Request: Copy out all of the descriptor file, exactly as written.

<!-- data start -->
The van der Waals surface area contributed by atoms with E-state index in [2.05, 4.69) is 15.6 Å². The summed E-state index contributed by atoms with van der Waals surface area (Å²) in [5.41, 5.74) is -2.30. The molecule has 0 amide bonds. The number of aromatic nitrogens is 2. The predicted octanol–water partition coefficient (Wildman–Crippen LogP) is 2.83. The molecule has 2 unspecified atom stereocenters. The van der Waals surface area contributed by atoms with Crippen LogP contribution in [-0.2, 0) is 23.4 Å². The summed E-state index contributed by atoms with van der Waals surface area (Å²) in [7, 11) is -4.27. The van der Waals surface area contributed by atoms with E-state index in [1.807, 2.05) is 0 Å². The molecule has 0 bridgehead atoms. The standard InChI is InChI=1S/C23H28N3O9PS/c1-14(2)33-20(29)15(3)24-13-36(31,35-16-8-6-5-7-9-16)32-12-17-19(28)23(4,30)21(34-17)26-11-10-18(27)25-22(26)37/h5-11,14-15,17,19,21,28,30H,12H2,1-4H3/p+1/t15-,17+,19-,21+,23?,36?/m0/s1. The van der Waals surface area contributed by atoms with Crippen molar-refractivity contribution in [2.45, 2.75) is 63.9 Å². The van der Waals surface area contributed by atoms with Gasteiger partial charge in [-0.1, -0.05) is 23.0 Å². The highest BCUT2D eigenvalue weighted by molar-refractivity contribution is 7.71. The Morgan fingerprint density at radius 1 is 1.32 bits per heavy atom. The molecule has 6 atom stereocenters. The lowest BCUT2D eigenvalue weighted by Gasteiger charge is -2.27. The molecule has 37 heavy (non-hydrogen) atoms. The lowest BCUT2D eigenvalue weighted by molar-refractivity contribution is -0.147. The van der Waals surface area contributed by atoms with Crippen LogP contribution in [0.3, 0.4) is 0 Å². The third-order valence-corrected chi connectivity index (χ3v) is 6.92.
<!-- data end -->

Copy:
The van der Waals surface area contributed by atoms with E-state index in [2.05, 4.69) is 15.6 Å². The summed E-state index contributed by atoms with van der Waals surface area (Å²) in [5.41, 5.74) is -2.30. The molecule has 0 amide bonds. The number of aromatic nitrogens is 2. The predicted octanol–water partition coefficient (Wildman–Crippen LogP) is 2.83. The molecule has 2 unspecified atom stereocenters. The van der Waals surface area contributed by atoms with Crippen LogP contribution in [-0.2, 0) is 23.4 Å². The summed E-state index contributed by atoms with van der Waals surface area (Å²) in [7, 11) is -4.27. The van der Waals surface area contributed by atoms with E-state index in [1.807, 2.05) is 0 Å². The molecule has 0 bridgehead atoms. The standard InChI is InChI=1S/C23H28N3O9PS/c1-14(2)33-20(29)15(3)24-13-36(31,35-16-8-6-5-7-9-16)32-12-17-19(28)23(4,30)21(34-17)26-11-10-18(27)25-22(26)37/h5-11,14-15,17,19,21,28,30H,12H2,1-4H3/p+1/t15-,17+,19-,21+,23?,36?/m0/s1. The van der Waals surface area contributed by atoms with Crippen molar-refractivity contribution in [2.45, 2.75) is 63.9 Å². The van der Waals surface area contributed by atoms with Gasteiger partial charge in [-0.1, -0.05) is 23.0 Å². The highest BCUT2D eigenvalue weighted by molar-refractivity contribution is 7.71. The Morgan fingerprint density at radius 1 is 1.32 bits per heavy atom. The molecule has 6 atom stereocenters. The lowest BCUT2D eigenvalue weighted by Gasteiger charge is -2.27. The molecule has 37 heavy (non-hydrogen) atoms. The lowest BCUT2D eigenvalue weighted by molar-refractivity contribution is -0.147. The van der Waals surface area contributed by atoms with Crippen LogP contribution in [0.3, 0.4) is 0 Å². The third-order valence-corrected chi connectivity index (χ3v) is 6.92.